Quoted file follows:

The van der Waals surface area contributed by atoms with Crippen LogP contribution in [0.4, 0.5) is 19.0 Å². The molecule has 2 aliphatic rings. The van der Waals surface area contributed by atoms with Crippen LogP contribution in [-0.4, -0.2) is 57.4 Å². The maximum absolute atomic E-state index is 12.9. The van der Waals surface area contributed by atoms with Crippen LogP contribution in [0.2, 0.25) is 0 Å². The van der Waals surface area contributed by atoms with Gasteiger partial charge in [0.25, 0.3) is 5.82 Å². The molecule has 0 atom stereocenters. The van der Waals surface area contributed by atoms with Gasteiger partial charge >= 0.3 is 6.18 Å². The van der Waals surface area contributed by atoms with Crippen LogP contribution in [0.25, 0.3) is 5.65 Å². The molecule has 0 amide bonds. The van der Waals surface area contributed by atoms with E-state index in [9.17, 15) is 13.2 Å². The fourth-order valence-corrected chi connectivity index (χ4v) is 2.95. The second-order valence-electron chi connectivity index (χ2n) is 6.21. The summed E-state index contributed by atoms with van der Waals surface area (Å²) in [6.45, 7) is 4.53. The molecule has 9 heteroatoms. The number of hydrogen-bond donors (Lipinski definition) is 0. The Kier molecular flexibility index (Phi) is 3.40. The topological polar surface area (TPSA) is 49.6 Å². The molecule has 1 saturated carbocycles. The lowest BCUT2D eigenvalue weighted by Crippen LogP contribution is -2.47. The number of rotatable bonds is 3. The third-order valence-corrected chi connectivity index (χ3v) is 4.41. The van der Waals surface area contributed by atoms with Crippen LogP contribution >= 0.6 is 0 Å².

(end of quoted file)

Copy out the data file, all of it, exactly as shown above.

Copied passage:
The van der Waals surface area contributed by atoms with Crippen LogP contribution in [0.4, 0.5) is 19.0 Å². The molecule has 2 aliphatic rings. The van der Waals surface area contributed by atoms with Crippen LogP contribution in [-0.4, -0.2) is 57.4 Å². The maximum absolute atomic E-state index is 12.9. The van der Waals surface area contributed by atoms with Crippen LogP contribution in [0.2, 0.25) is 0 Å². The van der Waals surface area contributed by atoms with Gasteiger partial charge in [0.25, 0.3) is 5.82 Å². The molecule has 0 atom stereocenters. The van der Waals surface area contributed by atoms with Gasteiger partial charge >= 0.3 is 6.18 Å². The van der Waals surface area contributed by atoms with Crippen LogP contribution in [0.25, 0.3) is 5.65 Å². The molecule has 0 amide bonds. The van der Waals surface area contributed by atoms with E-state index in [9.17, 15) is 13.2 Å². The fourth-order valence-corrected chi connectivity index (χ4v) is 2.95. The second-order valence-electron chi connectivity index (χ2n) is 6.21. The summed E-state index contributed by atoms with van der Waals surface area (Å²) in [6.45, 7) is 4.53. The molecule has 9 heteroatoms. The number of hydrogen-bond donors (Lipinski definition) is 0. The Kier molecular flexibility index (Phi) is 3.40. The topological polar surface area (TPSA) is 49.6 Å². The molecule has 1 saturated carbocycles. The lowest BCUT2D eigenvalue weighted by Crippen LogP contribution is -2.47. The number of rotatable bonds is 3. The third-order valence-corrected chi connectivity index (χ3v) is 4.41. The van der Waals surface area contributed by atoms with Crippen LogP contribution >= 0.6 is 0 Å².